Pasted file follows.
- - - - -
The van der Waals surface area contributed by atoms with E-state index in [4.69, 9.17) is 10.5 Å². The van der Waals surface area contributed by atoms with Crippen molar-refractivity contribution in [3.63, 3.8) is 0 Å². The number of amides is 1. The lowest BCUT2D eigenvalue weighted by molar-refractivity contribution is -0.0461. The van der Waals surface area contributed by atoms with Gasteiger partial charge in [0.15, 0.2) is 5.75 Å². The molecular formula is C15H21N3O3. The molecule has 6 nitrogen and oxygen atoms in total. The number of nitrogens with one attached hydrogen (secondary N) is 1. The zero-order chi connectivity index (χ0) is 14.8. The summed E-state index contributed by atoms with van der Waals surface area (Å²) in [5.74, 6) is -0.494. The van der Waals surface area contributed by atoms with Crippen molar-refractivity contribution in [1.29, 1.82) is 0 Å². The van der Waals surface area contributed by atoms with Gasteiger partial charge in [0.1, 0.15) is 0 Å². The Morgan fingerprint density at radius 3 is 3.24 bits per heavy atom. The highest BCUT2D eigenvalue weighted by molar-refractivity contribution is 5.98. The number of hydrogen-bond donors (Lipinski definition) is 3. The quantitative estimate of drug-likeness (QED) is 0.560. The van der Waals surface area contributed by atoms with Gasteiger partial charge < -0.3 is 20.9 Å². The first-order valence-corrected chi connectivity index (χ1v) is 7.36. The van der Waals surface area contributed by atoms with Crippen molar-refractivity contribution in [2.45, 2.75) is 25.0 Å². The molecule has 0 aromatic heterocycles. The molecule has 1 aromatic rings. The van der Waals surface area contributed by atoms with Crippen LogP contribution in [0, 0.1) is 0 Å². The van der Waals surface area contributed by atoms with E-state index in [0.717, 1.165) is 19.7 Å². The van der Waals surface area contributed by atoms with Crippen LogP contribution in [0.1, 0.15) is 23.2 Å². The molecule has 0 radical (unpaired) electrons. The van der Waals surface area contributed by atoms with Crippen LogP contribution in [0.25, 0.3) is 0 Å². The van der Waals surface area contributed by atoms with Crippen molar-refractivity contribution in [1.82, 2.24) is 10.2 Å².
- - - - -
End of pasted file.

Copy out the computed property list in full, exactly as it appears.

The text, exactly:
The van der Waals surface area contributed by atoms with E-state index in [4.69, 9.17) is 10.5 Å². The van der Waals surface area contributed by atoms with Crippen molar-refractivity contribution in [3.63, 3.8) is 0 Å². The number of amides is 1. The lowest BCUT2D eigenvalue weighted by molar-refractivity contribution is -0.0461. The van der Waals surface area contributed by atoms with Gasteiger partial charge in [0.15, 0.2) is 5.75 Å². The molecular formula is C15H21N3O3. The molecule has 6 nitrogen and oxygen atoms in total. The number of nitrogens with one attached hydrogen (secondary N) is 1. The zero-order chi connectivity index (χ0) is 14.8. The summed E-state index contributed by atoms with van der Waals surface area (Å²) in [5.74, 6) is -0.494. The van der Waals surface area contributed by atoms with Crippen molar-refractivity contribution in [1.29, 1.82) is 0 Å². The van der Waals surface area contributed by atoms with Gasteiger partial charge in [0.1, 0.15) is 0 Å². The Morgan fingerprint density at radius 3 is 3.24 bits per heavy atom. The highest BCUT2D eigenvalue weighted by molar-refractivity contribution is 5.98. The number of hydrogen-bond donors (Lipinski definition) is 3. The quantitative estimate of drug-likeness (QED) is 0.560. The van der Waals surface area contributed by atoms with Gasteiger partial charge < -0.3 is 20.9 Å². The first-order valence-corrected chi connectivity index (χ1v) is 7.36. The van der Waals surface area contributed by atoms with Crippen molar-refractivity contribution in [2.45, 2.75) is 25.0 Å². The molecule has 0 aromatic heterocycles. The molecule has 1 aromatic rings. The van der Waals surface area contributed by atoms with Crippen LogP contribution in [0, 0.1) is 0 Å². The van der Waals surface area contributed by atoms with E-state index in [0.717, 1.165) is 19.7 Å². The van der Waals surface area contributed by atoms with Crippen LogP contribution in [0.1, 0.15) is 23.2 Å². The molecule has 0 radical (unpaired) electrons. The van der Waals surface area contributed by atoms with Crippen LogP contribution in [0.25, 0.3) is 0 Å². The van der Waals surface area contributed by atoms with Crippen molar-refractivity contribution in [1.82, 2.24) is 10.2 Å².